Managed Care Organizations And Workers’ Compensation
When you have been injured at work, you don’t want to have to find your way through a bureaucratic maze in order to have your medical bills covered. You want to focus on getting well and getting back to work.
But the workers’ compensation system in Ohio is quite complicated. Your treatment request may be evaluated both by the state and by a company called a managed care organization. At the Philip J. Fulton Law Office, in Columbus, we can guide you through the system effectively.
Getting Your Medical Bills Paid — So You Get The Treatment You Need
There are all sorts of injuries at work or occupational diseases that can land you in the hospital or under a doctor’s care. It might be an injury or illness that builds over time. Or you might have been hurt in a workplace accident.
Either way, issues can arise regarding what sorts of tests or services are covered by workers’ compensation. But making the case for getting the level of care you need gets complicated when the workers’ comp system doesn’t thoroughly understand your injury. This misunderstanding may be by the managed care organization.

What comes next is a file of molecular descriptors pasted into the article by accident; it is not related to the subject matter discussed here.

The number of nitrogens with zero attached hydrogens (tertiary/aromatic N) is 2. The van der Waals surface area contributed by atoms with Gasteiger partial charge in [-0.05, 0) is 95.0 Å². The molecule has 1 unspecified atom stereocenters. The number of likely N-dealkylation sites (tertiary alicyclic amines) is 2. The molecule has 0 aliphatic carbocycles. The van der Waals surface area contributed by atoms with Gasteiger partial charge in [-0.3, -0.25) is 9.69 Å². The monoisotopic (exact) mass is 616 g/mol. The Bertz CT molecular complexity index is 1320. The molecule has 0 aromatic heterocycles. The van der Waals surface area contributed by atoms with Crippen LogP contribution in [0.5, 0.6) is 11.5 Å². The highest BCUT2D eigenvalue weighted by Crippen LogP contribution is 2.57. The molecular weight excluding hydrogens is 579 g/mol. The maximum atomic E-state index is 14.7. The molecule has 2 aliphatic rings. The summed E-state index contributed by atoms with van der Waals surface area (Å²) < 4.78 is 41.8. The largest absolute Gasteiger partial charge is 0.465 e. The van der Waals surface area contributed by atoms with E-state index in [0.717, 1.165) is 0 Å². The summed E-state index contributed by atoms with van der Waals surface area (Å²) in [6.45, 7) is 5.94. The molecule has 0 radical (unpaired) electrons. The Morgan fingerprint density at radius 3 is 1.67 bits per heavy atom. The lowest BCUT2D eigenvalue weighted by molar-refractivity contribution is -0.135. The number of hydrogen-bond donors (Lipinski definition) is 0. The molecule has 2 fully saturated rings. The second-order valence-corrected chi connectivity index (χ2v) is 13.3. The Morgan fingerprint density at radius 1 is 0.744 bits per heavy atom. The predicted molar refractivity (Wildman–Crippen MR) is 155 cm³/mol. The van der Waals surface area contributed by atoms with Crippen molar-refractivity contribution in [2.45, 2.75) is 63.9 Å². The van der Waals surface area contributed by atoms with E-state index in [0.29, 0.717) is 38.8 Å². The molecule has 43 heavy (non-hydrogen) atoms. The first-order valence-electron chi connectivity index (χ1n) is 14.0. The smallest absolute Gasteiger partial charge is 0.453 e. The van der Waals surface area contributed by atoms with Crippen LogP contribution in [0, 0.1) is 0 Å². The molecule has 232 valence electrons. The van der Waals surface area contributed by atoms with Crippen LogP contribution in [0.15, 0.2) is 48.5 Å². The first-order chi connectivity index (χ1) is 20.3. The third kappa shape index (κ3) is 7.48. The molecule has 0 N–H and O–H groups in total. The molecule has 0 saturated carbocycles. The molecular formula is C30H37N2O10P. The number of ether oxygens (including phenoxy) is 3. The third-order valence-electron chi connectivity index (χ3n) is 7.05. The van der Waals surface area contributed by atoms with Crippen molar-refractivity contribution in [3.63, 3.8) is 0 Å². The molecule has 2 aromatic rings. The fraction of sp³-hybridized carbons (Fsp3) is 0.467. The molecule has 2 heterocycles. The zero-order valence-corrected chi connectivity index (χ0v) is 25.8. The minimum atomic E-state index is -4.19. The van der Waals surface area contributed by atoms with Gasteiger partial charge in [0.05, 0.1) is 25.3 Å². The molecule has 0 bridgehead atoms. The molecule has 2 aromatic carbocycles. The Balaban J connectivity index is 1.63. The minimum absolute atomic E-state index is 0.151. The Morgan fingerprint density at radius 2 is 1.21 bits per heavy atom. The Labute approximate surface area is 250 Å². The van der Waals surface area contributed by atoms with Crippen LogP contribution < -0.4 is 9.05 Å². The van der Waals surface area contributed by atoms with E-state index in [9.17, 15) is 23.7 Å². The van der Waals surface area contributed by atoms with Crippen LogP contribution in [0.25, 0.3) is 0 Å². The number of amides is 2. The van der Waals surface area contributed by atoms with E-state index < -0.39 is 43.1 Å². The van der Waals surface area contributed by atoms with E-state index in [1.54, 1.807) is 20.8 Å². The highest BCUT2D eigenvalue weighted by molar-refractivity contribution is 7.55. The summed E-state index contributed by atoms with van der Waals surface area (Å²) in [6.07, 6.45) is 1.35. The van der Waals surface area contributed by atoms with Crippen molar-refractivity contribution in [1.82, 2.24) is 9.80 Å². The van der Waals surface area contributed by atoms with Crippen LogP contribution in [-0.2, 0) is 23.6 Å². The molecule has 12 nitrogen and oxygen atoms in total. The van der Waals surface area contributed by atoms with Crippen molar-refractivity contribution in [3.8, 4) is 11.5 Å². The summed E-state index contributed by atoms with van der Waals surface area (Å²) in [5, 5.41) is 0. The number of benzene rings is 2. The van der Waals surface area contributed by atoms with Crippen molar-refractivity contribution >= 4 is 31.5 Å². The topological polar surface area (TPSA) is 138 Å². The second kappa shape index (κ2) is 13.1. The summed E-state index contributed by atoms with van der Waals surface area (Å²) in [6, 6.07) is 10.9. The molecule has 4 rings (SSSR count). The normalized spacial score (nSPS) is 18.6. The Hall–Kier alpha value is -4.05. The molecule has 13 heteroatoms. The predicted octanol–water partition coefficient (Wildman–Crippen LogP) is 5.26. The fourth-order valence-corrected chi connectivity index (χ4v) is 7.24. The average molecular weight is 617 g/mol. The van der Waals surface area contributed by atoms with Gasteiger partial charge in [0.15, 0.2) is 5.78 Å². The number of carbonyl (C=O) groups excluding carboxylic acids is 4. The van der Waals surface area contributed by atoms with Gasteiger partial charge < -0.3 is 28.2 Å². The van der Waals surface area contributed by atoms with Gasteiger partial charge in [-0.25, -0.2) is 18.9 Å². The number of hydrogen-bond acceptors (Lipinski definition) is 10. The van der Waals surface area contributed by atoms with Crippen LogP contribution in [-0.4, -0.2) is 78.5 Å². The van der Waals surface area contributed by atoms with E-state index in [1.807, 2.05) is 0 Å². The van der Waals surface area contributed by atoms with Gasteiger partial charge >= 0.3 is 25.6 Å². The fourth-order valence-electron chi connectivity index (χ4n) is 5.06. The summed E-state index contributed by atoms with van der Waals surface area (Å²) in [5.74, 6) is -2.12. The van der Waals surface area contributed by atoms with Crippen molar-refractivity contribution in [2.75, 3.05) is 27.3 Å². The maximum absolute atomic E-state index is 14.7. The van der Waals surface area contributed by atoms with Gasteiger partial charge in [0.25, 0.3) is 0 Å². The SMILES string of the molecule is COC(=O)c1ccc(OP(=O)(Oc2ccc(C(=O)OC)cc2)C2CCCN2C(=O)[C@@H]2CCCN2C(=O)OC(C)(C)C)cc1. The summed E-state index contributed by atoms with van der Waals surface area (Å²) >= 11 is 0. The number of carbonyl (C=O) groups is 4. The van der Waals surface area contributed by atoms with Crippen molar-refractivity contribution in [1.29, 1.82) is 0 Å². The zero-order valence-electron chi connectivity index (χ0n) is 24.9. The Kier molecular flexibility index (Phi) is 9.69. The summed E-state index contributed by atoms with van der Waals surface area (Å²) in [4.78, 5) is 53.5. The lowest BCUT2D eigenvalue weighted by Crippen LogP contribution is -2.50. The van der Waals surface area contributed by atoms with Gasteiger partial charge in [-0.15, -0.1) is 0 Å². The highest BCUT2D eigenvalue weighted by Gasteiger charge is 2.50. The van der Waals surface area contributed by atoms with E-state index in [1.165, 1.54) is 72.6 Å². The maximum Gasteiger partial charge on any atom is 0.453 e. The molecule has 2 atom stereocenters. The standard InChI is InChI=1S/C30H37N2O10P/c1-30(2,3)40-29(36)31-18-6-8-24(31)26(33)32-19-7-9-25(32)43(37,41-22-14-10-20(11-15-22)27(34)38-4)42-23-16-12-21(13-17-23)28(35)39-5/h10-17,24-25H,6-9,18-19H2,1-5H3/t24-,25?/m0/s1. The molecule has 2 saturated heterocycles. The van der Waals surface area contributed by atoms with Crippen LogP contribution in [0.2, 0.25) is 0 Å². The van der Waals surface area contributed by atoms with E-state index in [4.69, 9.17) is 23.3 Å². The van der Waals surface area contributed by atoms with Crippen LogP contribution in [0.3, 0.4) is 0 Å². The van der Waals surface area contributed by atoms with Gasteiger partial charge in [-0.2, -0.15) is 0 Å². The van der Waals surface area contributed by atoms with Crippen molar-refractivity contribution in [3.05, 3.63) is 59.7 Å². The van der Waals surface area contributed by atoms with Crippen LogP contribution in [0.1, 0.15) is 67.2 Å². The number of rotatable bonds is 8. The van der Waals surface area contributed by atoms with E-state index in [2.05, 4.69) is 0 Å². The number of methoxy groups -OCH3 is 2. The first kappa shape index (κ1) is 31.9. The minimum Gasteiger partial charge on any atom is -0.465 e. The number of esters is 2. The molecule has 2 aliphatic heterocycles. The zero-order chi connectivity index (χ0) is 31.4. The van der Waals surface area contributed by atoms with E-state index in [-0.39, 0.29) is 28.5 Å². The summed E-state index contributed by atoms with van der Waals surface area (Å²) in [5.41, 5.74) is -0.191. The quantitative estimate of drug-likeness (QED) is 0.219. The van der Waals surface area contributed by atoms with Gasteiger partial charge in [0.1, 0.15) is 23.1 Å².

In Ohio, MCOs collaborate with the state’s Bureau of Workers’ Compensation (BWC) to medically manage your injury and review your doctor’s treatment request, as well as pay bills. Your doctor will submit requests for treatment on a form known as the C-9 form.
If all of this sounds bureaucratic, it is. And as the process unfolds, you may need a strong legal advocate to make sure you get the treatment you need to recover from your injuries as fully as possible.
The Role Our Firm Plays In Asserting Your Claim
This is where our law firm comes in. We can use our many years of experience in these cases to advocate for you throughout the workers’ compensation claims process.
If a managed care organization has unfairly denied a treatment request, we won’t let that go unchallenged. We can pursue administrative remedies within the state’s Bureau of Workers’ Compensation (BWC). And, if necessary, we can file an appeal with the Industrial Commission.